Acle woman keeps her passion for lighthouses shining with new book

PUBLISHED: 06:30 05 November 2012

Joy Tubby with her new book detailing lighthouse accommodation.  Joy inside Happisburgh lighthouse.  Picture: Nick Butcher

Joy Tubby with her new book detailing lighthouse accommodation. Joy inside Happisburgh lighthouse. Picture: Nick Butcher

© Archant 2012

They have been the lights of her life since her early childhood days.

And Joy Tubby’s passion for lighthouses has dominated every important chapter of her life since.

She became engaged at one on a remote Hebridean reef and even got married half way up the tower of one in south Wales.

Now Joy, 45, is hoping to convert more people to the often dramatic splendour of lighthouses in a new, updated edition of her painstaking work, Lighthouse Accommodation Britain and Worldwide.

The book, written in her maiden name Joy Adcock, features more than 50 lighthouses - including three in Norfolk and one in Suffolk - where people can stay, either in the former lighthouse keeper’s cottage or in the tower itself.

The part-time estate agent, who has extensively revised the work she first published in 1999, predictably found her perfect match at an event organised by the Association of Lighthouse Keepers.

Patrick Tubby, 43, the hire fleet manager at Norfolk Broads Direct in Wroxham, had been a founder member of the Friends of Happisburgh Lighthouse who organised a campaign to save it from closure by Trinity House in 1988.

The lonely lighthouse is now the only one in the country operated and maintained by an independent trust of which Joy is the secretary and Patrick chairman.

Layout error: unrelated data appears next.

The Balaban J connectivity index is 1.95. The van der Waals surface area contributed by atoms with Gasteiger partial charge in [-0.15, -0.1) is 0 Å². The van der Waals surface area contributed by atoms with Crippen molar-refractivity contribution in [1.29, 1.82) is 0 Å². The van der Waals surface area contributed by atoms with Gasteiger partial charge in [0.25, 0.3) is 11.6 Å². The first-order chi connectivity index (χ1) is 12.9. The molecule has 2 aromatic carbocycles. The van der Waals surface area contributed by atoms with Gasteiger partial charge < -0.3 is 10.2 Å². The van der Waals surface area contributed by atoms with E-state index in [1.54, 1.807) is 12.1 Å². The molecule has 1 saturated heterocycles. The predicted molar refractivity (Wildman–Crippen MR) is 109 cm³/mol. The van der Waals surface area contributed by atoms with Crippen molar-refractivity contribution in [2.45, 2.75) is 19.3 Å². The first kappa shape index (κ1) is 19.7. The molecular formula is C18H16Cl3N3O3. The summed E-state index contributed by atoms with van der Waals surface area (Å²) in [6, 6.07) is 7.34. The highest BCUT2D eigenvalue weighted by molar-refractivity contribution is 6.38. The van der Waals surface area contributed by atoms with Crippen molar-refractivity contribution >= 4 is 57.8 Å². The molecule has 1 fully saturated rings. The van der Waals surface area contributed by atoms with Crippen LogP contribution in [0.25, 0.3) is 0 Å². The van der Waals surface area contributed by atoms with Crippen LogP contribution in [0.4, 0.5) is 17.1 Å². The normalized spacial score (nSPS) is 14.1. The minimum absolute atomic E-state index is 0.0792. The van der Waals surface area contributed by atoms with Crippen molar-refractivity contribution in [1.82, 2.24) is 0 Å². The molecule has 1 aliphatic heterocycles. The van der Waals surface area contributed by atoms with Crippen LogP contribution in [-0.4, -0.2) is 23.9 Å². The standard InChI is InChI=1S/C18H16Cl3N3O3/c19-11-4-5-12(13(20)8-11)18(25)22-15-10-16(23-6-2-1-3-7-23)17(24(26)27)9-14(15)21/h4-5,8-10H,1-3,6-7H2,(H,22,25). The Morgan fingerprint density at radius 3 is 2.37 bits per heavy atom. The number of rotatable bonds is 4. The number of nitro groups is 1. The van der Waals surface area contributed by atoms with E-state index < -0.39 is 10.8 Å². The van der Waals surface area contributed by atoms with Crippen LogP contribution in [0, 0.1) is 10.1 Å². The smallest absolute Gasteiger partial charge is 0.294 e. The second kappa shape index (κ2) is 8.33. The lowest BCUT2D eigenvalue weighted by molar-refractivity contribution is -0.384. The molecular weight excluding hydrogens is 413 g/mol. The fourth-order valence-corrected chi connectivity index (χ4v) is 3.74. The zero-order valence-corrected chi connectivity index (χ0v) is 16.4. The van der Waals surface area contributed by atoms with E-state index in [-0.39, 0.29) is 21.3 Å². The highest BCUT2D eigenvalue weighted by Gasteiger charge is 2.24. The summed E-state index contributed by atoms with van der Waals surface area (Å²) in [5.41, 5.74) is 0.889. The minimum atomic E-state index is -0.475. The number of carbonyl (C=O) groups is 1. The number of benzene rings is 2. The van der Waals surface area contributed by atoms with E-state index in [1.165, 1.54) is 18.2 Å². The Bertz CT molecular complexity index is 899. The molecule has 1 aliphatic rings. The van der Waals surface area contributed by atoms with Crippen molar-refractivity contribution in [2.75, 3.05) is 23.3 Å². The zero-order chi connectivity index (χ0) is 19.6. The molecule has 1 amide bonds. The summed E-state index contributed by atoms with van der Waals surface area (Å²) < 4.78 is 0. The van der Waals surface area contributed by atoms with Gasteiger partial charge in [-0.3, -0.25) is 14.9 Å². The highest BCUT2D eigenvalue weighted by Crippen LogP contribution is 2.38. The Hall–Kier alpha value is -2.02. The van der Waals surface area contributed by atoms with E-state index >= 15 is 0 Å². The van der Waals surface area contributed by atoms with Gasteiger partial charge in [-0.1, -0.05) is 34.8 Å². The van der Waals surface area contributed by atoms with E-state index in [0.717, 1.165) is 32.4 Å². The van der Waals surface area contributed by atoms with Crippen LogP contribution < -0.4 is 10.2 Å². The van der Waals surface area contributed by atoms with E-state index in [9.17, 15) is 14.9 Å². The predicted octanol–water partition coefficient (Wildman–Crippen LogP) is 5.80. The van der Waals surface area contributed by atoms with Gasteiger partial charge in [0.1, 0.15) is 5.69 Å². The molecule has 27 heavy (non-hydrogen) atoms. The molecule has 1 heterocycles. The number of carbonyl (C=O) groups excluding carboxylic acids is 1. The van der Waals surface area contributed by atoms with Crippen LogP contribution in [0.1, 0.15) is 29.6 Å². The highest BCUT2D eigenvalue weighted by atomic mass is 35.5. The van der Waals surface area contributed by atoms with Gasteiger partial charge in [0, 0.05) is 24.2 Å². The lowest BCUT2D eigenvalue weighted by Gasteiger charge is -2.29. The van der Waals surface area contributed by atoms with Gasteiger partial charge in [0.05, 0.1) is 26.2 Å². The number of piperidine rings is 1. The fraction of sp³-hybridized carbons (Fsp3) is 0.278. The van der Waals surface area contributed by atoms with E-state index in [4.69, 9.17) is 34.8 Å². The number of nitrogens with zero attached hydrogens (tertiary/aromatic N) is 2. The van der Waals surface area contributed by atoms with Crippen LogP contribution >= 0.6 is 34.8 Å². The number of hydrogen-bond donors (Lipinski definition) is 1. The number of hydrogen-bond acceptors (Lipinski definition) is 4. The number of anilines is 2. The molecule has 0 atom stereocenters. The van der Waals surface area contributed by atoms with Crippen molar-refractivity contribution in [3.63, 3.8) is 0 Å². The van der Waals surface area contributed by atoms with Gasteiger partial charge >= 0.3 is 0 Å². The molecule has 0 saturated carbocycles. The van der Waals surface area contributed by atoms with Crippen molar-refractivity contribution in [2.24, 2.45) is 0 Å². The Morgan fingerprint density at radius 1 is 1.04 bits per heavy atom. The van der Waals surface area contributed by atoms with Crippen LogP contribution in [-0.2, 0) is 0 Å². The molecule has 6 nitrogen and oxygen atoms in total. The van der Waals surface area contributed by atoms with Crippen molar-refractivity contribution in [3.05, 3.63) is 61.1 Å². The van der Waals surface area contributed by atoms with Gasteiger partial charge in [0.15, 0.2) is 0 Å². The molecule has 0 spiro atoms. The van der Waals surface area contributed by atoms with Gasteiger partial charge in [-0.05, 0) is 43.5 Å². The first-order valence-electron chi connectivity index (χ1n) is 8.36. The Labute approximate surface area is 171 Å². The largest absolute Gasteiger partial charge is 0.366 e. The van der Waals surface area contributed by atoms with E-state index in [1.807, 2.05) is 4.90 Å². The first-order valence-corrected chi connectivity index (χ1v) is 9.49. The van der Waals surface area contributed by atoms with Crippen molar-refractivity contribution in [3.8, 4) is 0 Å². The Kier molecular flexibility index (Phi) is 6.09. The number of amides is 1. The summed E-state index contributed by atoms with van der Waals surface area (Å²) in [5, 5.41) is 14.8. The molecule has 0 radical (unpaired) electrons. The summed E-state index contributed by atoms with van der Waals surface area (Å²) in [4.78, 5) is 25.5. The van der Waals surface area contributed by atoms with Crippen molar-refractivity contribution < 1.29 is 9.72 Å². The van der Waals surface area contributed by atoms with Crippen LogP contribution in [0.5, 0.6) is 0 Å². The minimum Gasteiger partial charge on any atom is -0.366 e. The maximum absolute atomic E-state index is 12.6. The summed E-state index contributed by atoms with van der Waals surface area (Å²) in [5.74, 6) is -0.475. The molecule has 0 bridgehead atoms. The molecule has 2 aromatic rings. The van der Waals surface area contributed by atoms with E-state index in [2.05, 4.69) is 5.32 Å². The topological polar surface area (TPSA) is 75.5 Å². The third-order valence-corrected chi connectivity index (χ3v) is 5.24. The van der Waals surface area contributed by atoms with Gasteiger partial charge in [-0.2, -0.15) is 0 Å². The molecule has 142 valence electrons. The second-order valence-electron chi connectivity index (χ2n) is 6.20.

The couple, who spend much of their free time there doing odd jobs and preparing for the regular public open days, dream of one day swapping their small terrace in Aldis Road, Acle, for a lighthouse.

“There are two or three on the market at the moment and we’ll buy one if our lottery numbers come up,” said Joy.

Meanwhile, practising what Joy preaches in her book - “Have fun and help to keep the light shining brightly” - the couple take regular holidays in lighthouses.

“Just last month we stayed at Bull Point lighthouse at Ilfacrombe in Devon,” said Patrick.

Joy said her passion for lighthouses - “It’s the history as well as the beautiful locations” - had begun as a nine-year-old when she visited South Stack lighthouse in Anglesey.

She said: “I can also recall visiting Start Point lighthouse in Devon aged 12 while on holiday in the nearby village of Strete. I remember being woken early one morning by the familiar moan of its foghorn.”

Her first stay in a lighthouse was in 1994 at Great Orme’s Head in Llandudno and since then she has stayed in a number of others, both in the UK and abroad.

“Patrick proposed to me on a remote reef west of Tyree in the Hebrides where the Skerryvore lighthouse is situated. I think he was planning to leave me there if I said no,” she said.

Joy planned their wedding at Nash Point Lighthouse near Cardiff - “the only lighthouse with a wedding licence” - and the couple even spent their honeymoon there.

Joy said: “Since 1998 all lighthouses have been automated and many of the cottages where the lighthouse keeper would have lived have been turned into holiday accommodation.

“The keepers may have gone, but may they be remembered, and may we keep this part of our maritime heritage alive.”

Lighthouse Accommodation Britain and worldwide, which has an image of iconic Happisburgh lighthouse on the cover, is available from Amazon at £7.95. It can also be bought via Joy’s website

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